Apple reached a $95 million USD (roughly $119.3 million CAD) settlement that, pending court approval, will resolve a U.S. class-action lawsuit that accused the company of violating U.S. warranty laws.
At issue here is Apple’s AppleCare program, which replaced customers’ devices with refurbished parts. The lawsuit includes all U.S. residents who purchased an AppleCare Protection Plan or AppleCare+ on or after July 20th, 2012 and received a refurbished replacement device. Unfortunately, Canadians are not included in the lawsuit. That said, the lawsuit could set a precedent for other similar actions outside the U.S.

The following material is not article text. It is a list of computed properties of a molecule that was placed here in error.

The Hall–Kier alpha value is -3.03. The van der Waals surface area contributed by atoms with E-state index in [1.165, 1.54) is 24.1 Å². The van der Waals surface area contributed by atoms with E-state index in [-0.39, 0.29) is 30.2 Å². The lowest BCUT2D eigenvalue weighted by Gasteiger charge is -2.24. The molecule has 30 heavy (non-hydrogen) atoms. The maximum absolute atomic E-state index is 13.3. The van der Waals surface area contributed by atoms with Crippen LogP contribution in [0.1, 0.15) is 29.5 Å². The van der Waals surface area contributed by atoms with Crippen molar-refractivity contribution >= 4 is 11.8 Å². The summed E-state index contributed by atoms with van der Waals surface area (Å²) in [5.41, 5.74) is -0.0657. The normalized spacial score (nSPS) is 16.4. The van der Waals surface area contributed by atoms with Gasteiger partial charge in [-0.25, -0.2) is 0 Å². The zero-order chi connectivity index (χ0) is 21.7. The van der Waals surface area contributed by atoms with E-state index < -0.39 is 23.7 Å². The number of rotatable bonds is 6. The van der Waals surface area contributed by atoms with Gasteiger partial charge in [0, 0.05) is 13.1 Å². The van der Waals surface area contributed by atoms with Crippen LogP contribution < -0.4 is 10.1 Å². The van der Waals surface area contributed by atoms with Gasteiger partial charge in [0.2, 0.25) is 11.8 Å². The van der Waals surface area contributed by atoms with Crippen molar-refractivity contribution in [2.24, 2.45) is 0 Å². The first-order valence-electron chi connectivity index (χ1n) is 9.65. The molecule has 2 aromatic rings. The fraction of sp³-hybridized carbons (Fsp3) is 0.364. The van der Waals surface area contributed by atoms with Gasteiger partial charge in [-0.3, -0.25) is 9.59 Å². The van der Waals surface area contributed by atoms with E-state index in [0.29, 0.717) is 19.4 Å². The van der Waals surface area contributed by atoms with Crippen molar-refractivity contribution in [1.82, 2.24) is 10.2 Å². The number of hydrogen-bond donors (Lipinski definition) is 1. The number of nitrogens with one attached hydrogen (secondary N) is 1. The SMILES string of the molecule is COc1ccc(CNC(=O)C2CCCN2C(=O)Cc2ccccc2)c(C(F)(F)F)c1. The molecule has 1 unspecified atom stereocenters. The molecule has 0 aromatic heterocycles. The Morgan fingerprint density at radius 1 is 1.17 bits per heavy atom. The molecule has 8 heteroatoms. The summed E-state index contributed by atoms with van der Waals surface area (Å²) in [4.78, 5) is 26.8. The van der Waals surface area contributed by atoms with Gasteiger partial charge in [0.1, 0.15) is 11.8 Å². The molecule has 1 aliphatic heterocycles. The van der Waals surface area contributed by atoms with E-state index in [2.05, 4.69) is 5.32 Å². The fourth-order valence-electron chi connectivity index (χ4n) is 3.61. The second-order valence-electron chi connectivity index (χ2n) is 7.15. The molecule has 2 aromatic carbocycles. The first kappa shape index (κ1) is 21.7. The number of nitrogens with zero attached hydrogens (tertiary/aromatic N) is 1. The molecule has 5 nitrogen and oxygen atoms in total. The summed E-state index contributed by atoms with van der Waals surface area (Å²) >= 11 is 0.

According to MacRumors, Apple’s Repair Terms and Conditions in the U.S. state that the company “may use parts or products that are new or refurbished and equivalent to new in performance and reliability.” However, the plaintiffs in the lawsuit claim that refurbished parts or devices are not “equivalent to new.” It’s worth noting that Apple’s Canadian terms say the same.
The class action will likely receive between $63.4 and $68.1 million USD (between $79.6 and $85.6 million CAD) after deducting attorney’s fees and other costs.
However, Apple denies that refurbished devices are inferior, saying it chose to settle considering the time and costs associated with a continued trial, according to court documents obtained by MacRumors.
Plaintiffs sought court approval on October 20th or as soon after that as the presiding judge can hear the matter.
Those interested can learn more about the class action here.